The moo shu pork ($10.95) arrives with six pancakes ($0.60/each for extra wraps). It’s one of my favourite dishes from Asian Legend. There’s a great combination of crunchy textures from the black fungus, napa cabbage and bamboo shoots. Plus, the scrambled egg works well at soaking up the various juices. All wrapped into a thin crepe with hoisin sauce this is full of flavour.


We normally don’t order the shredded chicken noodle soup ($7.95) but seemed to be a good choice for my grandmother. The noodles are doughy, soft and soaks in the thick flavourful soup. Simply accompanied with pieces of chicken and Shanghai bok choy it’s decent but not really a must-have dish.


A noodle in soup we order often is the braised beef noodles ($8.95). The dish is aromatic and although the broth looks like simple soy sauce there’s a much richer taste to it. Asian Legend’s version of this dish is decent and the beef tender and excellent quality. The chunks of pickled preserved vegetables on top are also a nice addition.


If you want a starchy dish try the stir fried Shanghai rice cakes ($10.95). It is traditional yet not normally found outside of Northern Chinese restaurants. The rice cakes are nothing like the light styrofoam version found in the chip aisle, rather they have a soft chewy texture. Stir fried with pork, shrimp, napa cabbage and a light sauce it’s well worth trying.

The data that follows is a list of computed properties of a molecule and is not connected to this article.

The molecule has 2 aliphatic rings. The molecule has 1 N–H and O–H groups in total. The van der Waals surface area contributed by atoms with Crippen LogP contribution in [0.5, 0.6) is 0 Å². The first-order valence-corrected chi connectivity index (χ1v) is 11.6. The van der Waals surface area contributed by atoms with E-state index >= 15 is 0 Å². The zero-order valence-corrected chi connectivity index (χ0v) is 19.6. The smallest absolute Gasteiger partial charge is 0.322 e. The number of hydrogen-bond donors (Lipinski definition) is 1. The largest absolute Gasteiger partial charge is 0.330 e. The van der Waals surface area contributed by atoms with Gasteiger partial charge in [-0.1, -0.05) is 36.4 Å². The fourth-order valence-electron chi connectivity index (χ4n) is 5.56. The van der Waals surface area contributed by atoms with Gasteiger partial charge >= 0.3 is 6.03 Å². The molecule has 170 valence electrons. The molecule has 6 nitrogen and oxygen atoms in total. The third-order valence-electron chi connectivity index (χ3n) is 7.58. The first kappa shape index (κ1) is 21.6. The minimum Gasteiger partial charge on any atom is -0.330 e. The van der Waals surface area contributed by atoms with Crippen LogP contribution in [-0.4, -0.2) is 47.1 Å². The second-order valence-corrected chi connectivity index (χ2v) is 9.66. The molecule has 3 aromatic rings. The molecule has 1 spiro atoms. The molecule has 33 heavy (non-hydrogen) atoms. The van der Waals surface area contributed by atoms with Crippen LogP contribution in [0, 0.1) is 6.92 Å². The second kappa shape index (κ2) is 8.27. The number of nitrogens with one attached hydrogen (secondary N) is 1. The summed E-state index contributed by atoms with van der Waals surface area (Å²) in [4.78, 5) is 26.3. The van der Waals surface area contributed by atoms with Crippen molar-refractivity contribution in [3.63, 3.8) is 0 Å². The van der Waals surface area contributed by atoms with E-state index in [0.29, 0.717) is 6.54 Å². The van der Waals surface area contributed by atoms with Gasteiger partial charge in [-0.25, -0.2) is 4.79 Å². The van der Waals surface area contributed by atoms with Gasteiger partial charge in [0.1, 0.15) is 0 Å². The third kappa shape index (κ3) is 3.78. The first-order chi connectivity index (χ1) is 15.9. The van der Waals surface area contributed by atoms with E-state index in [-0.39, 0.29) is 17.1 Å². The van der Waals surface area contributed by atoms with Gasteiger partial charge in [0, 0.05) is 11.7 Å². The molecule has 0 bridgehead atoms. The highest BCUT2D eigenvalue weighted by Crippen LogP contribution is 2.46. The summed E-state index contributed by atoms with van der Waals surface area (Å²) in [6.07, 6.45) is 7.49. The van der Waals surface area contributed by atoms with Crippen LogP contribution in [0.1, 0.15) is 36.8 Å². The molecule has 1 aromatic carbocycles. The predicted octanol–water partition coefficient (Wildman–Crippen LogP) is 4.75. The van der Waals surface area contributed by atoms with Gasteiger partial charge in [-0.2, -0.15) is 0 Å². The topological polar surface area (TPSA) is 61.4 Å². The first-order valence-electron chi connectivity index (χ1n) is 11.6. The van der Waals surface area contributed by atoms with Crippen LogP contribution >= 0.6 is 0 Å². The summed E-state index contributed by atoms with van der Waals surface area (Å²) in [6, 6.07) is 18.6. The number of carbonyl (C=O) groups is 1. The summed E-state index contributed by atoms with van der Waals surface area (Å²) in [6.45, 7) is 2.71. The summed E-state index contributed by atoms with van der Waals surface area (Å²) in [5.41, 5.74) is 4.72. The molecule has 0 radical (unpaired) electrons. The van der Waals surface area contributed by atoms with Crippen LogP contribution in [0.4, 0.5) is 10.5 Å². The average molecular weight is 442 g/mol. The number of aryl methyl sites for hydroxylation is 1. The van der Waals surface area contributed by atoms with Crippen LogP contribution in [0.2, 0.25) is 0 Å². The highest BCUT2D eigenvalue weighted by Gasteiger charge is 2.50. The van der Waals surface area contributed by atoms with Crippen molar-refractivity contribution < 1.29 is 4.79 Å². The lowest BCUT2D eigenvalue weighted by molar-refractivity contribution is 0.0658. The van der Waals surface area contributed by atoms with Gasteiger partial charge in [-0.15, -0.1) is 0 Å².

The Shanghai noodles with seafood ($11.95) is a safe crowd friendly dish. The thick yellow noodles are soft with a slight bite to it. Mixed throughout are crunchy bean sprouts, shrimp, scallop and a simple soy sauce. Asian Legend’s is fine but needs to be cooked longer to develop that wonderful wok essence.


Wanting some vegetables, we order the sautéed water spinach with fermented tofu and shredded chili ($10.95). In my Day and Day Soup review I’ve wrote a bit about this hollow vegetable and condiments if you want a further description. Overall, it’s an average version of the dish and could benefit from more fermented tofu.




If you plan on visiting regularly, their VIP membership ($20) could be a good investment. Valid for a year, it can be used at the time of purchase providing card holders 10% off food items.  Additionally, you earn points that can be used for future purchases. As they were celebrating an anniversary, I even received a coupon for a surprise gift. Now that I’m a “VIP” cardholder, who knows I may be returning more often.


Overall mark - 7.5 out of 10

Follow me on twitter to chat, be notified about new posts and more - https://twitter.com/GastroWorldBlog

____________________________
Gastro World's Grading System

  • Anything under 5 - I really disliked and will never go back
  • - decent restaurant but I likely won't return
  • 7 - decent restaurant and I will likely return
  • 8 - great restaurant that I'd be happy to recommend
  • 9 - fantastic restaurant that I would love to visit regularly and highly recommend
  • 10 - absolute perfection!